“Recently I met with the president and CEO of the Australian Commonwealth Games Association and we agreed to commission a full and comprehensive feasibility study into the potential for the 2018 Commonwealth Games,” she said. “Under the stewardship of Queensland Events new chair, Geoff Dixon, that study is now well advanced.” On 15 March 2010, it was announced that the Queensland Government will provide initial funding of A$11 million for the 2018 Commonwealth Games bid. The Premier of Queensland has indicated the Government’s support for the bid to the Australian Commonwealth Games Association.[10] On 31 March 2010, the Australian Commonwealth Games Association officially launched the bid to host the 2018 Commonwealth Games.[11] In October 2011, Gold Coast City Mayor Ron Clarke stated that the games would provide a strong legacy for the city after the games have ended.[12]

On 31 March 2010, a surprise bid was made for the 2018 Commonwealth Games by the Sri Lankan city of Hambantota. Hambantota was devastated by the 2004 Indian Ocean Tsunami, and is undergoing a major face lift. The first phase of the Port of Hambantota is nearing completion and it is funded by the government of China. The Mattala International Airport, which is the second international Airport of Sri Lanka is built close to Hambantota. A new Hambantota International Cricket Stadium had also been built, which had hosted matches in the 2011 Cricket World Cup.

On 10 November 2011, the Hambantota bidders claimed they had already secured enough votes to win the hosting rights.[13]However, on 11 November it was officially announced Gold Coast City had won the rights to host the games.[14][15]

2018 Commonwealth Games bidding results
City Country Votes
Gold Coast City Australia Australia 43
Hambantota Sri Lanka Sri Lanka 27

Administration[edit]

In February 2012, Mark Peters was appointed Chief Executive Officer of the Gold Coast City 2018 Commonwealth Games Corporation.[16] The Queensland Government Minister tasked with overseeing the Games was Kate Jones.[17]

Preparation[edit]

Venues[edit]

Concept image for Carrara Stadium and Carrara Sport and Leisure Centre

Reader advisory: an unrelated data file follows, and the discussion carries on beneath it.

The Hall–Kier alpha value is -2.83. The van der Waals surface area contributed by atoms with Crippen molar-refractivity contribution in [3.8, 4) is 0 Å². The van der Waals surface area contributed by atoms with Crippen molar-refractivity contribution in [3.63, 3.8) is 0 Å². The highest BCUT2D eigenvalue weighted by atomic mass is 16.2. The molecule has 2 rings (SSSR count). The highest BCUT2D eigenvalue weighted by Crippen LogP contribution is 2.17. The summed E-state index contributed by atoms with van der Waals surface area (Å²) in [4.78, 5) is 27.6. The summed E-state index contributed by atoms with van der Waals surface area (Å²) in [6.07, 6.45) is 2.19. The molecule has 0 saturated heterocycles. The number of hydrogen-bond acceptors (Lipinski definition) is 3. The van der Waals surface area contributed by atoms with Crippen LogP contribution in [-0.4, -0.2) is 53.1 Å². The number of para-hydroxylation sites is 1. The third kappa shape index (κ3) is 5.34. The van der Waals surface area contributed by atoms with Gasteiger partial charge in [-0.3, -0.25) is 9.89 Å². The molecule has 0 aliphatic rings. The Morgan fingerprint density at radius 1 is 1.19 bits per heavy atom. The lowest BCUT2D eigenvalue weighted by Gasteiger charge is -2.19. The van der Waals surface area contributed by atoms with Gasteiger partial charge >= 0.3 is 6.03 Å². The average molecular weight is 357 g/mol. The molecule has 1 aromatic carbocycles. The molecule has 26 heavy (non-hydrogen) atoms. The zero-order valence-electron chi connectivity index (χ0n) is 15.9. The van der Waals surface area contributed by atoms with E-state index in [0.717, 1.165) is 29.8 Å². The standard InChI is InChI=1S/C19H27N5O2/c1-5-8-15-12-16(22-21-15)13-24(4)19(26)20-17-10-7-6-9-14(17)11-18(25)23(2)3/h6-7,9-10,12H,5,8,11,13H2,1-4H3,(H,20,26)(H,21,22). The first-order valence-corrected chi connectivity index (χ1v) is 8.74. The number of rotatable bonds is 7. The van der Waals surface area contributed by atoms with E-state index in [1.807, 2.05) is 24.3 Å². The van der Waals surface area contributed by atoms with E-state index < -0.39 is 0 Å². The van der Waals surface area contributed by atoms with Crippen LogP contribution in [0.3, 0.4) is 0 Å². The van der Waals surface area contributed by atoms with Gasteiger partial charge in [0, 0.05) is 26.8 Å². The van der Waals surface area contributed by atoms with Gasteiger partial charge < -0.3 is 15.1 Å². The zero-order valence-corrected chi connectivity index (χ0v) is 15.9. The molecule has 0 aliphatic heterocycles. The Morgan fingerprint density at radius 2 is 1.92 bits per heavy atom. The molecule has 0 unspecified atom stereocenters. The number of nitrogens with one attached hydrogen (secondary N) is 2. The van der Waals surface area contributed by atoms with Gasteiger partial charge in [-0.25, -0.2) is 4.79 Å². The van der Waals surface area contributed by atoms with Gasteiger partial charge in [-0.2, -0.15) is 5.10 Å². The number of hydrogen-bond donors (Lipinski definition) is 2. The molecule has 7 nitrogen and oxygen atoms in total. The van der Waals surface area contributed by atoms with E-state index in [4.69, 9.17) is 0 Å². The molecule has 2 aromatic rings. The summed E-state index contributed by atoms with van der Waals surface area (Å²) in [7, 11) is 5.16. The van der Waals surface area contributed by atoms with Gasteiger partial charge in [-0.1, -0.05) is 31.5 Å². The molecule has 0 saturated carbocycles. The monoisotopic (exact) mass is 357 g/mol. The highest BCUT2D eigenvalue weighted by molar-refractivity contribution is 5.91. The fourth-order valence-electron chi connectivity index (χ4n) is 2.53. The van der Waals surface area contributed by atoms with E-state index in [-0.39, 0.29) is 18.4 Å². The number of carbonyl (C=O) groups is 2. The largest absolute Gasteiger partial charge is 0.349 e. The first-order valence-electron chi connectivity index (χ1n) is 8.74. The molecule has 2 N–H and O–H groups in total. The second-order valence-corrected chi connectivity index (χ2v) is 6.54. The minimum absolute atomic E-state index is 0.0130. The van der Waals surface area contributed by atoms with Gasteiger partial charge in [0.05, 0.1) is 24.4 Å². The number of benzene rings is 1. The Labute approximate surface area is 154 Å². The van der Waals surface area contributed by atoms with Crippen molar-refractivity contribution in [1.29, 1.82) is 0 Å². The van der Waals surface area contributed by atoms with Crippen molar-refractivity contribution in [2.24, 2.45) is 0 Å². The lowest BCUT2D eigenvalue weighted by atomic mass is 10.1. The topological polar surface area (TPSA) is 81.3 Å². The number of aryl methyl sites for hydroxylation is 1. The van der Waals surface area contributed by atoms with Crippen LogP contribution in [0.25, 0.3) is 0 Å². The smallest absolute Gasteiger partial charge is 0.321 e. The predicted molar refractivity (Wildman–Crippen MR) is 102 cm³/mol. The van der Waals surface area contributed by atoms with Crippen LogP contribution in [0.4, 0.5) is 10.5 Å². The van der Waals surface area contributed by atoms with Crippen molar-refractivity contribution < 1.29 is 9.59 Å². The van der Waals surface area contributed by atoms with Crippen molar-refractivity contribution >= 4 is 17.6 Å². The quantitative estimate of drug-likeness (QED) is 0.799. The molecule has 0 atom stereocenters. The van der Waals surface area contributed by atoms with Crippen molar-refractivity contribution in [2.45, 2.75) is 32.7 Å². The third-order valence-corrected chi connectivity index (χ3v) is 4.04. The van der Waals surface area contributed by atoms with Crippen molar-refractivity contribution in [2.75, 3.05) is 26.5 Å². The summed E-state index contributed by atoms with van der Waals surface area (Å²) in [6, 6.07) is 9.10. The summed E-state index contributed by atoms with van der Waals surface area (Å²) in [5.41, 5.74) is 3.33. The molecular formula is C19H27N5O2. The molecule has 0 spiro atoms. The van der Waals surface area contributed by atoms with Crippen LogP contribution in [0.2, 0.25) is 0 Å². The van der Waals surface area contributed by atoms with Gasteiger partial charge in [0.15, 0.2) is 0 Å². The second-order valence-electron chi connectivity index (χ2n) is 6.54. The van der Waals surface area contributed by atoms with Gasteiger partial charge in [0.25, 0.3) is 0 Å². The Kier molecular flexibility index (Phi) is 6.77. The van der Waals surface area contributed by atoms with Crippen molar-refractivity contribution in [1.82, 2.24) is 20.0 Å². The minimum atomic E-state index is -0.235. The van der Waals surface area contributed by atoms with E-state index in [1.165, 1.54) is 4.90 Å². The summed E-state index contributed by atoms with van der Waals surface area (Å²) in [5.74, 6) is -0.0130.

One of the key technical aspects of Gold Coast City’s successful bid was the fact that the city had 80 percent of the planned venues in place before the bidding deadline. The vast majority of venues were located within 20-minutes driving time of the Athletes Village in Parkwood and were broadly grouped into three areas; Central Gold Coast City, North Gold Coast City and South Gold Coast City. The only competitions held outside of Gold Coast City were track cycling and the preliminary rounds of Basketball which were held in Brisbane and Cairns or Townsvillerespectively, along with the shooting which was held in neighbouring Belmont.[18]

Athletes village[edit]

2018 Commonwealth Games Village

The 2018 Commonwealth Games Athletes Village provided accommodation and services to 6600 athletes and officials in 1252 permanent dwellings: 1170 one and two bedroom apartments and 82 three bedroom townhouses at Southport, Gold Coast.[19]

Queen’s baton relay[edit]

Gold Coast 2018 Commonwealth Games Baton

The Gold Coast 2018 Queen’s Baton Relay was launched on Commonwealth Day, 13 March 2017, on the historic forecourt at Buckingham Palace, signalling the official countdown to the start of the Games. Accompanied by the Duke of Edinburgh and Prince Edward The Earl of Wessex, Her Majesty Queen Elizabeth II heralded the start of the relay by placing her ‘message to the Commonwealth and its athletes’ into the distinctive loop-design Queen’s Baton which then set off on its journey around the globe. It traveled for 388 days, spending time in every nation and territory of the Commonwealth. The Gold Coast 2018 Queen’s Baton Relay was the longest in Commonwealth Games history. Covering 230,000 km over 388 days, the baton made its way through the six Commonwealth regions of Africa, the Americas, the Caribbean, Europe, Asia and Oceania.